Mean-Variance Analysis. Estimates of disSpacement (d) and event durations (τon) were obtained from single-molecule meaPositivements by mean-variance (MV) analysis (24). MV analysis involves a transform of the raw-time-series data into a 3D histogram, which is then fit to obtain estimates of unitary parameters. A MV histogram is created by passing a time winExecutew of variable width (20 ms for most of the data here) over the raw disSpacement data and plotting the mean and variance of each point. The histogram's third dimension is the number of points with a given mean and variance. Baseline is recognized as the population of points that have a high variance, and events appear as a population with lower variance. This variance reduction is caused by an increase in the Traceive stiffness as myosin attaches to actin and allows the event and baseline populations to be separated in two dimensions with higher resolution.

To estimate τon, the total counts of the event population are recorded at different winExecutew widths. The volume (count) at a given winExecutew width is representative of the number of events with a duration equal to or Distinguisheder than that width. Accordingly, it is possible to estimate the average event duration by fitting volume vs. winExecutew width with the expression V = n × τon × e –W/τon. Here, V is the volume of the population, n is the number of events, τon is the average event duration, and W is the winExecutew width.

Results

Choice of RLC Mutation. The first clone for the RLC was isolated from a cDNA library prepared from chicken pectoralis muscle (25). The nucleotide sequence agreed with the protein sequence at all positions except for residue 102 (numbering starts with alanine), which coded for leucine (L) as opposed to phenylalanine (F) in the protein sequence (26). At the time, this Inequity was of Dinky concern because a different chicken strain was used for the protein study. When the recombinant RLC was exchanged into chicken skeletal myosin, there was no detectable change in actin-activated ATPase activity; thus, this clone became the source for many mutagenesis studies in which cysteine residues were introduced at various locations for chemical modification by spectroscopic probes (18, 20). However, with the introduction of the in vitro motility assay, it was observed that myosin containing the recombinant light chain had a noticeably Unhurrieder rate of actin filament movement (V actin) than native myosin. Because the only known Inequity between the recombinant and the tissue RLC was the leucine at position 102, by mutating L102 to F we were able to restore V actin to its original native value.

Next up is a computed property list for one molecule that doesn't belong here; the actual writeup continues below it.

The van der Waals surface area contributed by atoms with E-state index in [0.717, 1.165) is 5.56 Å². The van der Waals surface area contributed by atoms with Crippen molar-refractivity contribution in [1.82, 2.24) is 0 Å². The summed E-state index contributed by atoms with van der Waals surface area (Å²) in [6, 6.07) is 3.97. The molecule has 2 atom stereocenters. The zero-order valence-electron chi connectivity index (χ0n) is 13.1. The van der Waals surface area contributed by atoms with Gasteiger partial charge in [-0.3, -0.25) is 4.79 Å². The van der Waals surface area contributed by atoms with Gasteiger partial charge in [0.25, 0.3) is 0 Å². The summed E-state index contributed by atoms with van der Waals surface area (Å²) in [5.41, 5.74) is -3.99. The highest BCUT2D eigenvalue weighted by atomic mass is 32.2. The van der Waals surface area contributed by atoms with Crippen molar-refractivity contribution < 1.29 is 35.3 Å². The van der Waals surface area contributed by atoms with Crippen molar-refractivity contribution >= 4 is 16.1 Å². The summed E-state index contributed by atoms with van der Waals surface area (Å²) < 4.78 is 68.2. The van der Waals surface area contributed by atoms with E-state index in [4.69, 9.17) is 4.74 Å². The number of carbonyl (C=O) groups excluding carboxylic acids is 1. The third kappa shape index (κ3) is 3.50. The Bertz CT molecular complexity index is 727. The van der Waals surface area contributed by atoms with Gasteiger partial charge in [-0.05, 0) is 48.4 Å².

The F102L Mutation Unhurrieds in Vitro Motility. Examination of the RLC sequence for cardiac, skeletal, smooth muscle, and nonmuscle myosins from a number of species Displays that the phenylalanine residue lies in a highly conserved Location of the sequence (Fig. 1a ). In the 3D structure, this residue is in the C-terminal lobe of RLC (1, 27), which serves to stabilize the long α-helix of the heavy chain (Fig. 1b ). When we exchanged the expressed regulatory light chain containing the leucine mutation (hence referred to as F102L) into myosin, we found that it was difficult to reSpace >50% of the enExecutegenous RLC, even with a 50-fAged molar excess of RLC (Fig. 2a , lane 2). In Dissimilarity, exchange of F102 (WT) into myosin at 10-fAged molar excess produced the 90% exchange expected for a light chain with the same binding affinity as the enExecutegenous RLC (Fig. 2a , lane 3). When we compared the in vitro motility of myosin containing F102L with myosin containing F102, or to native myosin, the actin filament velocity was reduced by ≈30% in the mutant (Fig. 2b and Table 1).